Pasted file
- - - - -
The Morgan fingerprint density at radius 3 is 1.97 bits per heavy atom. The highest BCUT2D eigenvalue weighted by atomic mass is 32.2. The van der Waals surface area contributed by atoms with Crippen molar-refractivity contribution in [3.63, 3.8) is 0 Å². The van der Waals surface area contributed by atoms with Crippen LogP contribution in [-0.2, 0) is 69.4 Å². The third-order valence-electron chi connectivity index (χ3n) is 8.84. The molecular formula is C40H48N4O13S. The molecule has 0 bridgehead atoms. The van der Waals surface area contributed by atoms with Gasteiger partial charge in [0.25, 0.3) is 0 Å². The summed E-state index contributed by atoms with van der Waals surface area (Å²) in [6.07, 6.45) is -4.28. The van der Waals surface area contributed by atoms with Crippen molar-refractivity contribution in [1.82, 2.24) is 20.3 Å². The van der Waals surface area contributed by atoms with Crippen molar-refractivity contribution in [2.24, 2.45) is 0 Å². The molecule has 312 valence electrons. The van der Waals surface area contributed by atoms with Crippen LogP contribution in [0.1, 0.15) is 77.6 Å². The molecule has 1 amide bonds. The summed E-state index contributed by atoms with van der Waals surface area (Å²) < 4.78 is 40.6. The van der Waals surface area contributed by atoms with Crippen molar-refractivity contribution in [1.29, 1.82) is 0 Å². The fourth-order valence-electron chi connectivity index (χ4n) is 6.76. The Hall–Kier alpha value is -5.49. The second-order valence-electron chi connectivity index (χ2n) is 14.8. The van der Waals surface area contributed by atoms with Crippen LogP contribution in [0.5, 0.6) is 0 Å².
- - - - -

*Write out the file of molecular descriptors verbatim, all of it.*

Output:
The Morgan fingerprint density at radius 3 is 1.97 bits per heavy atom. The highest BCUT2D eigenvalue weighted by atomic mass is 32.2. The van der Waals surface area contributed by atoms with Crippen molar-refractivity contribution in [3.63, 3.8) is 0 Å². The van der Waals surface area contributed by atoms with Crippen LogP contribution in [-0.2, 0) is 69.4 Å². The third-order valence-electron chi connectivity index (χ3n) is 8.84. The molecular formula is C40H48N4O13S. The molecule has 0 bridgehead atoms. The van der Waals surface area contributed by atoms with Gasteiger partial charge in [0.25, 0.3) is 0 Å². The summed E-state index contributed by atoms with van der Waals surface area (Å²) in [6.07, 6.45) is -4.28. The van der Waals surface area contributed by atoms with Crippen molar-refractivity contribution in [1.82, 2.24) is 20.3 Å². The van der Waals surface area contributed by atoms with Crippen molar-refractivity contribution in [2.24, 2.45) is 0 Å². The molecule has 312 valence electrons. The van der Waals surface area contributed by atoms with Crippen LogP contribution in [0.1, 0.15) is 77.6 Å². The molecule has 1 amide bonds. The summed E-state index contributed by atoms with van der Waals surface area (Å²) < 4.78 is 40.6. The van der Waals surface area contributed by atoms with Crippen molar-refractivity contribution in [1.29, 1.82) is 0 Å². The fourth-order valence-electron chi connectivity index (χ4n) is 6.76. The Hall–Kier alpha value is -5.49. The second-order valence-electron chi connectivity index (χ2n) is 14.8. The van der Waals surface area contributed by atoms with Crippen LogP contribution in [0.5, 0.6) is 0 Å².